Epilepsy Surgery Works

In well selected patients with refractory epilepsy, seizure surgery is a safe and effective treatment option. Sadly, it is also much underused.

About three million people in the US have epilepsy. Almost one-third are not well controlled with medications ("refractory"). In well selected patients in this category, seizure surgery is a safe and effective treatment option. Sadly, it is also much underused. Referral to specialized epilepsy centers for evaluation far lags the cohort of potentially eligible patients. General neurologists and primary care providers are often not well informed about the surgical options for epilepsy treatment.

Also, large scale outcomes data are somewhat sparse. A number of trials have been done, but methodologic differences make generalizing the conclusions difficult. A previous meta-analysis showed that 55% of patients with temporal lobe epilepsy refractory to medications are seizure free two years after surgery. This analysis did not, however, clearly determine the benefit of surgery per se. Another limiting factor: Most studies comparing surgical to nonsurgical outcomes at a single center were not randomized. Another confounding factor is the possibility of improvement solely with changes in medication regimen: A recent trial showed seizure freedom for over two years in up to 21% of patients with such medication changes.

A recent meta-analysis seeks to address this, at least in part. Schmidt and Stavem performed an analysis attempting to determine the percentage of patients rendered seizure-free by surgery per se, which they term net benefit of surgery. They did literature searches dating back to 1947 and manually searched bibliographies, using a stringent set of criteria. Out of an initial group of 155 references, they selected 20 studies (13%). From these, they distilled out summary statistics and derived relative risk (RR) figures for seizure freedom for surgical v. nonsurgical patients. Detailed subgroup analyses were also done, to control for the heterogeneity of the studies.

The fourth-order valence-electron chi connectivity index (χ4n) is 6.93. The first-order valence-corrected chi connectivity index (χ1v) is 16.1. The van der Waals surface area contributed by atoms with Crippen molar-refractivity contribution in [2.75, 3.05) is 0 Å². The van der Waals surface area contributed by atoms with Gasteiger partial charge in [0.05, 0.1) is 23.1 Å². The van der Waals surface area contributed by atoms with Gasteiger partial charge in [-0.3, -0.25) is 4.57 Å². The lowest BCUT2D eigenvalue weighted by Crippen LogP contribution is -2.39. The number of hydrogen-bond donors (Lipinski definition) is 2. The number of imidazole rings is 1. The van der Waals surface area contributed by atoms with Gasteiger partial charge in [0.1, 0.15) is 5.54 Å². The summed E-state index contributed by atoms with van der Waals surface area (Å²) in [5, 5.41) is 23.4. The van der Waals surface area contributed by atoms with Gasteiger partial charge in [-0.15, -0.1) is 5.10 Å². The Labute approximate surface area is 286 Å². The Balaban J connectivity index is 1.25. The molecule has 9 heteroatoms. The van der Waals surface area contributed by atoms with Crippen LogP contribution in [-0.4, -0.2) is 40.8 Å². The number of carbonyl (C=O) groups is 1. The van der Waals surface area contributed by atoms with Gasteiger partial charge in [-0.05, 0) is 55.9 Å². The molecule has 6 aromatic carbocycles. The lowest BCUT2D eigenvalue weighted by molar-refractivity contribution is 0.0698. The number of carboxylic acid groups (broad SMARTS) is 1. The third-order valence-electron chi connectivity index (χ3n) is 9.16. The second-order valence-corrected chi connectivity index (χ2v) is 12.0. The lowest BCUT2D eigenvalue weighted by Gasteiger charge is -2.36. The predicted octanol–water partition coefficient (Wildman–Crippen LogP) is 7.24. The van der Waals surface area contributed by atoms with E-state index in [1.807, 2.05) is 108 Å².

They found that surgery conveyed a significant benefit. Looking across all of the studies, 719/1,621 (44%) were seizure free, as opposed to 139/1,113 (12%) of control subjects (RR 4.26; 3.03—5.98). Four studies reported data on patients who were able to stop antiepileptic drugs (AEDs). The aggregated result: 32% in the surgery group v. 6% in the nonsurgical group (RR 4.67; 2.18–10.01). Subgroup analyses did not show any clear differences. Also noteworthy: 12% of patients in the non-surgical cohort were seizure free due to manipulation of AEDs. This is much higher than expected in a group of patients who have had poorly controlled epilepsy for a long time, and presumably have been previously treated with numerous medication regimens.

So, this analysis presents the best available data on long term surgical outcomes in patients with refractory epilepsy compared to non-surgical management. Refractory patients are more than four times as likely to be seizure free with epilepsy surgery than with medical management. And, a smaller data set shows a similar large difference in patients able to stop AEDs after a time. Seizure surgery is an important and effective option for patients with refractory epilepsy. And, some patients who are not candidates for surgery can be improved with changes in AEDs. In light of these results, a more aggressive approach to these patients with a difficult problem is needed.